Reactive programming and RxJava have become pretty hot topics, especially over the last couple of years. I got a taste of RxJava while trying it out in an Android project a little while ago. I had a simple threading problem, which I could have solved easily enough other ways. Since I had been reading about RxJava, though, I decided to try it out. I was immediately impressed with how much simpler and understandable the code was.

Despite that success, RxJava has a bit of a reputation for being difficult to learn. In a more recent project, I wanted to handle live updates from a database. The database (Couchbase Lite), has a callback-based system for monitoring changes. I wanted to wrap that callback into a reactive structure. (This could have been an Observable or a Flowable. Look for a follow-on article to talk about choosing between them.)

The first thing I discovered was, I couldn’t find a good example of a general version of what I wanted. There’s a simple example in the RxJava documentation, but it has some drawbacks I wanted to avoid. For instance, in the example, the Event object is assumed to carry a method to determine if a given event is the last in the stream. A lot of callbacks in Android don’t have such a method.

Although I did later discover a Stack Overflow post that covers the basics pretty well, I wanted to understand more.

A full discussion of the internals could, not surprisingly, fill a book. In this post I’ll just cover the core. There’s code with several experiments to help understand details. That’s too much for one write-up, so we’ll save that for another time.


To be more explicit, we will look at taking a listener callback interface, common in event-driven programming, and wrapping into an Observable.

That is, how do we go from


Android’s OnClickListener is one example of this type of API. OnClickListener is an interface with one method, onClick. It has an Android View as a parameter. The Android system uses this to deliver streams of events like button presses, and so on.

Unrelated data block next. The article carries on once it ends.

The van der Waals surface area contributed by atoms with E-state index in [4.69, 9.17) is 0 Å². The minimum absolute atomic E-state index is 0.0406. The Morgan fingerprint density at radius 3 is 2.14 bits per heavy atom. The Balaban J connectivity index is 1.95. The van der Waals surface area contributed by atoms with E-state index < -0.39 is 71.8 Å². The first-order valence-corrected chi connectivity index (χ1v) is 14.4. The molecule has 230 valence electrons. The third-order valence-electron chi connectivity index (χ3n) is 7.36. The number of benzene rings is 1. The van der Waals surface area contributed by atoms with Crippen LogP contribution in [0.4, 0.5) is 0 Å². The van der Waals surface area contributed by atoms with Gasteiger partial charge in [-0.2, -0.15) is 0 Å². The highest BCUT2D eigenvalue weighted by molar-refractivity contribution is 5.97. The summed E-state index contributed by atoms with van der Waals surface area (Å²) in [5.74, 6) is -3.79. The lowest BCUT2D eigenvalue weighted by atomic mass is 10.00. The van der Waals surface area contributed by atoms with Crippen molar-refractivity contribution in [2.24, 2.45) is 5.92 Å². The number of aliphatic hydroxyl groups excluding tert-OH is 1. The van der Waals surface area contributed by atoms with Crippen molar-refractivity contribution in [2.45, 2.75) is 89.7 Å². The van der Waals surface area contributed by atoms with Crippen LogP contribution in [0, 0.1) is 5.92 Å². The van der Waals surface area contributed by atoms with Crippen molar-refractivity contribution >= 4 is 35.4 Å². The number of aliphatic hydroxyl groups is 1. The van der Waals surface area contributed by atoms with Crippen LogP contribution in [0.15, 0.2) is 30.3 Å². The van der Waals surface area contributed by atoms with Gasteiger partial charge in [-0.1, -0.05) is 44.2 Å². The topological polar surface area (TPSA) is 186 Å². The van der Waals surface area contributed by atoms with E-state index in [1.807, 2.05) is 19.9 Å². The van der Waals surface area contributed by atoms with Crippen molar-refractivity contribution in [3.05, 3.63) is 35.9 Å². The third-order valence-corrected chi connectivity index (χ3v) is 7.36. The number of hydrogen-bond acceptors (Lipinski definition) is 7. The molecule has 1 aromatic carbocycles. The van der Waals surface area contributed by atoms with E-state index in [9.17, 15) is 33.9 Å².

Getting Started

The source for this work can be found on GitHub here.

We’ll only look at a small part of that code in this post. Other parts of the code are designed to try out various experiments. Those may be something for future articles. For this, we’ll just focus on the central topic.

To follow along, clone the repo. The code is configured to be built by gradle, so you can run it from the command line or import it into your favorite environment.

Creating a Source

The object is to convert an API for listening to some kind of source of events. The first thing we need is an actual event stream to test with. There are a few sources built to experiment, so we’ll start with a base class.


This defines the interface, and has the common field and setter method needed by all implementations.

Next, derive a source that mimics an unbounded stream of events as follows.


This version generates new items using a Supplier function, passed in to the constructor. This just shows there’s nothing special about the actual objects fed out, since the supplier could create anything.

We have a method to explicitly start creating items. Here we use an infinite loop to generate them indefinitely.

The assignment of listener to current works around a race condition where disposing the subscription can happen between the check for null and the actual invocation of the onItem callback.

Converting to an Observable

Great, so now we have a source that mimics, say, an open-ended series of button clicks. Next, let’s create a custom Observable.

We’ll use the method recommended in the RxJava documentation. This uses the Observable.create method, rather than subclassing Observable directly. (The project includes code to do the latter, too, for comparison.)

Take a look at the listing.


First, we create an instance of our UnboundSource.